- Making News: Iraq Insurgency in "Last Throes"
In the few weeks since Iraq's new government was formed, 60 Americans and 760 Iraqis have been killed by insurgents. At a news conference today, Mr. Bush responded to a query about the new regime by saying that insurgents fear democracy because it counters there vision. Newsweek's Babak Dehghanpisheh has more on today's press conference and an update on the death a kidnapped Iraqi provincial leader.
- Reporter's Notebook: Former FBI Official Claims He Was "Deep Throat"
In Santa Rosa, California the family of Mark Felt says that he was the source known as "Deep Throat." The family says that makes the 91 year-old a great American hero. The response comes in the aftermath of a report in the current issue of Vanity Fair that the retired FBI agent was, indeed, the famed anonymous figure of Watergate fame. Satirist Harry Shearer, a self-described "amateur Nixonologist," considers the revelation.
FROM THIS EPISODE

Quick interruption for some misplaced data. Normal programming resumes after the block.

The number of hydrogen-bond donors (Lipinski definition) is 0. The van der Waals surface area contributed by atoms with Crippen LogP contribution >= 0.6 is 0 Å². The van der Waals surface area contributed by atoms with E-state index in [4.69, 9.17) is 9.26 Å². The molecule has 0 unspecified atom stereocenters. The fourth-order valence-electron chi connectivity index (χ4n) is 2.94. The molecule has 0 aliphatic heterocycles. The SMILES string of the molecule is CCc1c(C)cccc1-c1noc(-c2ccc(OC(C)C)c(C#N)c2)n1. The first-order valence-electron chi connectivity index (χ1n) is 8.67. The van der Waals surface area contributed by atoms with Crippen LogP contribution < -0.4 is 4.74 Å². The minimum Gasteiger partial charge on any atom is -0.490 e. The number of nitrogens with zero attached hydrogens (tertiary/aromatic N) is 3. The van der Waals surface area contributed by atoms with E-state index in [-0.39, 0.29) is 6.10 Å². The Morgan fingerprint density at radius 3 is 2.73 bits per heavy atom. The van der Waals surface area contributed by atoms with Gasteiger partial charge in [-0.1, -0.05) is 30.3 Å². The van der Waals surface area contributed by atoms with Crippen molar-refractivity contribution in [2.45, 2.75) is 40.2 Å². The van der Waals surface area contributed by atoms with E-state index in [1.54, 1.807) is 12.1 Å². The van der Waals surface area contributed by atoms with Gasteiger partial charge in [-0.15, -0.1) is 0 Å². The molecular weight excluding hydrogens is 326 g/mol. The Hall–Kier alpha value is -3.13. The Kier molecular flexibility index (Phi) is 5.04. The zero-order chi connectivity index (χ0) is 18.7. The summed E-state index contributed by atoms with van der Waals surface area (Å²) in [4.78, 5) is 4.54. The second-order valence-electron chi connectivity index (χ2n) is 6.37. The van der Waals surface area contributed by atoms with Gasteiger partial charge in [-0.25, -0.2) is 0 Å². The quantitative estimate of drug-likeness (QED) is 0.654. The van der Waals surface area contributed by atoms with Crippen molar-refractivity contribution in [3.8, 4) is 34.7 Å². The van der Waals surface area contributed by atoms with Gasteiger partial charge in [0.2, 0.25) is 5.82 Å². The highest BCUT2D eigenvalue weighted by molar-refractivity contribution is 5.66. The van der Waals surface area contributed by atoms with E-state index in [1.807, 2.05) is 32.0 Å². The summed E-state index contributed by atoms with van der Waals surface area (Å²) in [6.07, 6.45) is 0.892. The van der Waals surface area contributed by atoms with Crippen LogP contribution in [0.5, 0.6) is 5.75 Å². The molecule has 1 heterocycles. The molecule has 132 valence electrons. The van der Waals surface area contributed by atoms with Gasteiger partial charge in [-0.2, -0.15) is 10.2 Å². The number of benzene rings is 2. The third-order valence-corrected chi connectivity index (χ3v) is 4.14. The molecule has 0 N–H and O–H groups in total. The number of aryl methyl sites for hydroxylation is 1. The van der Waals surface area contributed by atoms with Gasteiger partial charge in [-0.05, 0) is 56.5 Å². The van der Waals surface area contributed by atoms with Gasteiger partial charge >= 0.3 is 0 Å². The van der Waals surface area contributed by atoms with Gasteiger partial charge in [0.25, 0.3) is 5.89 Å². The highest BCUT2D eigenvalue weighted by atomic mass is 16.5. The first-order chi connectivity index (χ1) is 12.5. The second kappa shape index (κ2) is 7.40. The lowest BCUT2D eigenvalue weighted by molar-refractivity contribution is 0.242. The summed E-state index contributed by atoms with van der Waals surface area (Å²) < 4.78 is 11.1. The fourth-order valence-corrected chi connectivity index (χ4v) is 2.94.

In Washington last week, there was rumbling that President Bush might be turning into a "lame duck." Republican Senate leaders were forced to compromise on the so-called "nuclear option." Then, the Republican House passed an expansion of stem-cell research, despite the threat of a veto. Though neither vote was a clear defeat for Bush, taken together, the Philadelphia Inquirer called them "a reminder that [the second-term President] is racing against time" with his "ambitious agenda." At his news conference today, Bush denied that he is losing momentum. We hear more from journalists and scholars who cover the White House; then, two viewpoints on Amnesty International's 2005 human rights report that faults America's POW camps in the war on terror for becoming the "gulag of our times" and the scenes of "atrocious" human rights violations that diminish the moral authority of the US.